Out of the top 50 technology companies in the world, 15 are from Asia, according to Bloomberg. Five companies from China, five from Japan, four from India — including software outsources Wipro (NYSE:WIT) and Infosys Technologies (NASDAQ:INFY) — and one from Taiwan made the list.
Now, I’m not suggesting you rush out and invest in any of the companies on the Bloomberg Hot Tech 50 list. In fact, I think there are a few mutts with fleas in that list, such as Western Digital (WDC) and Research In Motion (NASDAQ:RIMM). Plus, I think some of the best Asian technology companies are nowhere to be found on that list.
It is, however, a good starting point and more importantly, confirms how Asia is rapidly becoming a technology powerhouse.
If you’re more of an ETF investor, take a look at the Guggenheim China Technology ETF (NYSE:CQQQ) or Global X China Technology ETF (NYSE:CHIB).
CQQQ’S top holdings include Baidu.com (BIDU), Tencent Holdings (TCEHY.PK), Lenovo Group (LNVGY.PK), Kingboard Chemical (KBDCF.PK), Alibaba.com (ALBIY.PK), NetEase.com (NASDAQ:NTES), BYD Corp (1211.HK) which is the auto/battery company that Warren Buffet owns 10% of, Sohu.com (NASDAQ:SOHU), and Sina.com (NASDAQ:SINA).
CHIB owns many of the same Chinese technology companies with a few differences: SINA Corporation: 6.17%, Longtop Financial Technologies (NYSE:LFT): 5.85%, Tencent Holdings: 5.53%, China United Network Communications (not available to U.S. investors): 5.33%, China Mobile (NYSE:CHL): 5.32%, Shanda Interactive (NASDAQ:SNDA): 5.31%, Lenovo Group: 5.25%, ZTE Corporation (ZTCOF.PK): 5.21%, Baidu.com: 5.18%, and AAC Acoustic Technologies (2018.HK): 5.07%.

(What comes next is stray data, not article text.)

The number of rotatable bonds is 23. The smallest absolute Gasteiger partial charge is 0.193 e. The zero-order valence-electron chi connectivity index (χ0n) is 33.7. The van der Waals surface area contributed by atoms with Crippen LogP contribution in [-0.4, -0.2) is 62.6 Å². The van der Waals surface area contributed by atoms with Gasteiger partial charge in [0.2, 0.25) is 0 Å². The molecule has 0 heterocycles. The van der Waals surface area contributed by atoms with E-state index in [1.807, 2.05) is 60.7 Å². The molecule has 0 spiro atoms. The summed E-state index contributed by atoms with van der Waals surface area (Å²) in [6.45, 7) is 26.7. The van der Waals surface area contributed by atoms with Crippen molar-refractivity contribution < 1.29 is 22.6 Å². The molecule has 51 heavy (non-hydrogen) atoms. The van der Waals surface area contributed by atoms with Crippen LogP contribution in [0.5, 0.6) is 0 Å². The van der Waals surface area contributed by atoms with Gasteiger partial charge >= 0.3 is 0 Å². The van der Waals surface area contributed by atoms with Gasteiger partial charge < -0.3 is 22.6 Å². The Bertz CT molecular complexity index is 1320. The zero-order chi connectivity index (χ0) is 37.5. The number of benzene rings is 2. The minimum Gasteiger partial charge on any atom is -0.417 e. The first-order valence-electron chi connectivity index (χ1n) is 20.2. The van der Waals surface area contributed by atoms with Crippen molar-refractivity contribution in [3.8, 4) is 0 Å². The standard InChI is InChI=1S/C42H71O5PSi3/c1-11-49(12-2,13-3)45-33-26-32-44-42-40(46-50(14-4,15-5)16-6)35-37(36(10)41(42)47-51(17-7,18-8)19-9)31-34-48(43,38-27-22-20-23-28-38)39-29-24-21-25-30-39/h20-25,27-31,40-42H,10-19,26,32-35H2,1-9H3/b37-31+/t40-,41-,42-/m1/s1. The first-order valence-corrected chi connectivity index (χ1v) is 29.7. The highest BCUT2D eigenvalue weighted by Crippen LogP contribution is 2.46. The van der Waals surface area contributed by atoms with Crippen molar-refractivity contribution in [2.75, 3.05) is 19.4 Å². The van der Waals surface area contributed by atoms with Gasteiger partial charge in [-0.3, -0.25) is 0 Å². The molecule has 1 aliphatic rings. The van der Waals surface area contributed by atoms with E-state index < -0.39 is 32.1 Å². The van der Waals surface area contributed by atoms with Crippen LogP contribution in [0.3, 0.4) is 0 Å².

If you’re a technology investor, you must stay aware of what is happening in China. U.S. tech companies fall into two basic groups: (1) tech companies that are getting their lunch eaten by low-cost Asian competitors or (2) tech companies that have made Asia, especially China, an important part of their sales strategy. Applied Materials, for example, gets almost 75% of its revenues from Asia as a result.
Other U.S. tech companies are getting clobbered by their Asian competition.
Example: Dell is rapidly losing market share to Lenovo and Acer.
Example: Intel is fighting for its life against Samsung Electronics and Taiwan Semiconductor.
Example: Electronic Arts (NASDAQ:ERTS) and Activision (NASDAQ:ATVI) are growing at a fraction of what Chinese gaming giants Shanda Games, Sina, and Sohu are growing at.
Make no mistake about it, you better be looking in Asia if you want to find home-run tech stocks.
Uncommon Wisdom (UWD) is published by Weiss Research, Inc. and written by Sean Brodrick, Larry Edelson, and Tony Sagami. To avoid conflicts of interest, Weiss Research and its staff do not hold positions in companies recommended in UWD, nor do we accept any compensation for such recommendations. The comments, graphs, forecasts, and indices published in UWD are based upon data whose accuracy is deemed reliable but not guaranteed. Performance returns cited are derived from our best estimates but must be considered hypothetical in as much as we do not track the actual prices investors pay or receive. Regular contributors and staff include Andrea Baumwald, John Burke, Marci Campbell, Selene Ceballo, Amber Dakar, Roberto McGrath, Maryellen Murphy, Jennifer Newman-Amos, Adam Shafer, Marty Sleva, Julie Trudeau, Jill Umiker, Leslie Underwood and Michelle Zausnig.